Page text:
Recent research by management consulting firm Hay Group suggests that over two-thirds of family businesses in India don’t have succession plans in place. The study also points out that globally, more than 72% of family-owned businesses do not survive beyond the third generation. The firm notes: “The first generation builds, the second expands and the third destroys. It is a universally acknowledged phenomenon that few family-owned businesses survive beyond the third generation.”
According to Kavil Ramachandran, Thomas Schmidheiny chair professor of family business and wealth management at the Indian School of Business (ISB): “Though family businesses account for more than 85% of businesses in India, there is paucity of knowledge about their ways of organizing and managing in these rapidly changing times.”
Business schools in India are looking to fill this gap. ISB, for instance, recently launched the Management Program for Family Business (MFAB), a 15-month, part-time course. Later this year, New Delhi-based International Management Institute (IMI) will commence an 18-month Global Post-Graduate Diploma in Management (PGDM-MBA) in family business. Among the Indian Institutes of Management, IIM Bangalore runs a 40-day (spread over one year) course called Management Program for Entrepreneurs & Family Businesses, which it started a few years ago. IIM Ahmedabad teaches family business as one of the several subjects in its Post-Graduate Program in Management (PGP).
A recent report in business daily Business Standard notes that the “demand for management programs in family-owned business has seen a rise by 30% to 40% in the past two years.” Pointing out that family-owned businesses are vital to the Indian economy, Ashutosh Khanna, associate professor of strategy, innovation & entrepreneurship and coordinator, global PGDM (MBA) – family business at IMI says: “They contributed 41% of total corporate tax revenues in 2007 and accounted for half of the corporate hiring in 2010. The dynamic economic environment they are operating in requires that the next-generation of leaders be groomed accordingly. We need to build capacities at the family business level.”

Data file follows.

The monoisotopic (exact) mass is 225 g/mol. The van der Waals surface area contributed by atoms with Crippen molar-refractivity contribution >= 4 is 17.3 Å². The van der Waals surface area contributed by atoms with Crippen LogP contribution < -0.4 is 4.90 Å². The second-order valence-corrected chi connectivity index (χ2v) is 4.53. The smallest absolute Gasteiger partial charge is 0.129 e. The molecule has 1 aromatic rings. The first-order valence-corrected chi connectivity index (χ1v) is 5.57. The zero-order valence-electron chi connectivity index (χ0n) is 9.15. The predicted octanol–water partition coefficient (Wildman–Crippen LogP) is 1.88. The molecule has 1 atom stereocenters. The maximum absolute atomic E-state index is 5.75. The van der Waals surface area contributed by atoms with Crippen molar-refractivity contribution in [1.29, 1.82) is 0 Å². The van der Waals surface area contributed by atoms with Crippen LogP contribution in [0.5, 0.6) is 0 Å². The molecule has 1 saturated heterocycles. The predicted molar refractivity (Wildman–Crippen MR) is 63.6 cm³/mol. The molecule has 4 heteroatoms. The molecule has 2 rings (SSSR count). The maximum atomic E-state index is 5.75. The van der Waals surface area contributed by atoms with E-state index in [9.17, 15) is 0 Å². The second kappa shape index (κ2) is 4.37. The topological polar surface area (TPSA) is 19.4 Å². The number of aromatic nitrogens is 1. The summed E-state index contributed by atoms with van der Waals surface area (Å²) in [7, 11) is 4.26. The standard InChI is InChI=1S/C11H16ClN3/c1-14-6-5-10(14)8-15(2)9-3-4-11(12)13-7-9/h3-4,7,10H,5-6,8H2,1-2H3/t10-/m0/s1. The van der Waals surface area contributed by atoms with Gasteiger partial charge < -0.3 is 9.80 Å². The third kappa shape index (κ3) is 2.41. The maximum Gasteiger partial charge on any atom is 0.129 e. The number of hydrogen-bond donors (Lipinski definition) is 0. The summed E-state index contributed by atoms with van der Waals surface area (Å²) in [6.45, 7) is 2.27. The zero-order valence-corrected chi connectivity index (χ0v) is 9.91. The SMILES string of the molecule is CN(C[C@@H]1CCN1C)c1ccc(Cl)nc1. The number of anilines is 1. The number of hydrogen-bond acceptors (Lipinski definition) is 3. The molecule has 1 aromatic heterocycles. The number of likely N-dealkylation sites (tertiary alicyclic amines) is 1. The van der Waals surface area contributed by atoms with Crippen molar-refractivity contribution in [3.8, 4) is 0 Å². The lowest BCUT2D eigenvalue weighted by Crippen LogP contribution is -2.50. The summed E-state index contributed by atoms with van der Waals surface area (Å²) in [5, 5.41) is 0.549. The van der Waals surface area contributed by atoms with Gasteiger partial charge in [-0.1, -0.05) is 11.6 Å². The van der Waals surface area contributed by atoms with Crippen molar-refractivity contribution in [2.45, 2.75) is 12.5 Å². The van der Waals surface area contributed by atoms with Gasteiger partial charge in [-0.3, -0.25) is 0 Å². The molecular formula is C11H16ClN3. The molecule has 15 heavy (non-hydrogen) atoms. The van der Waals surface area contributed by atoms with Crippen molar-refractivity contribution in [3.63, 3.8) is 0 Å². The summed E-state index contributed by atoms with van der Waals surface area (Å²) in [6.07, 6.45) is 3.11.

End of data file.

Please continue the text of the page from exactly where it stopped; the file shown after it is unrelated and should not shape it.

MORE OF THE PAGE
According to John Ward, clinical professor of family enterprise at Kellogg School of Management, business families in India are becoming more aware of the special challenges they face and are realizing that “there are some fundamental lessons to [be] learned.” Ward lists the challenges facing family businesses in India: Attracting and retaining non-family management talent, preparing the next generation for leadership, balancing individual freedom with family loyalty, assuring sibling unity, and not over expanding and growing the business despite strong economic conditions. He adds: “While academic courses in family business [in India] are still rare, they are becoming more recognized.”
Aakash Chaudhary, who joined his father’s enterprise Aakash Educational Services in 2006, is a strong advocate of classroom training. After acquiring a MBA degree from ISB, Chaudhary went to Harvard Business School for an owner/president management program certification. “In a family business, the issues usually revolve around building consensus around key decisions, delegating responsibilities, profit-sharing, etc. A course rich with case studies of family businesses definitely helps a lot. Moreover, there is a lot of peer learning because they are in the same boat as you,” he says.
Meanwhile, a study co-authored by ISB’s Ramachandran in April 2012 titled, “Challenges Faced by Family Businesses in India,” suggests that Indian family firms are going through a transition mode. Ramachandran adds: “Though gradually, they are progressing towards professionalization. We are also witnessing a separation of ownership and management…. There is a realization among the family business leaders that their businesses must alter the traditional ways to make space for modernity if they [want to sustain themselves].” Ramachandran believes that this transition bodes well for India and “is a reflection of a nation that is changing for the better.”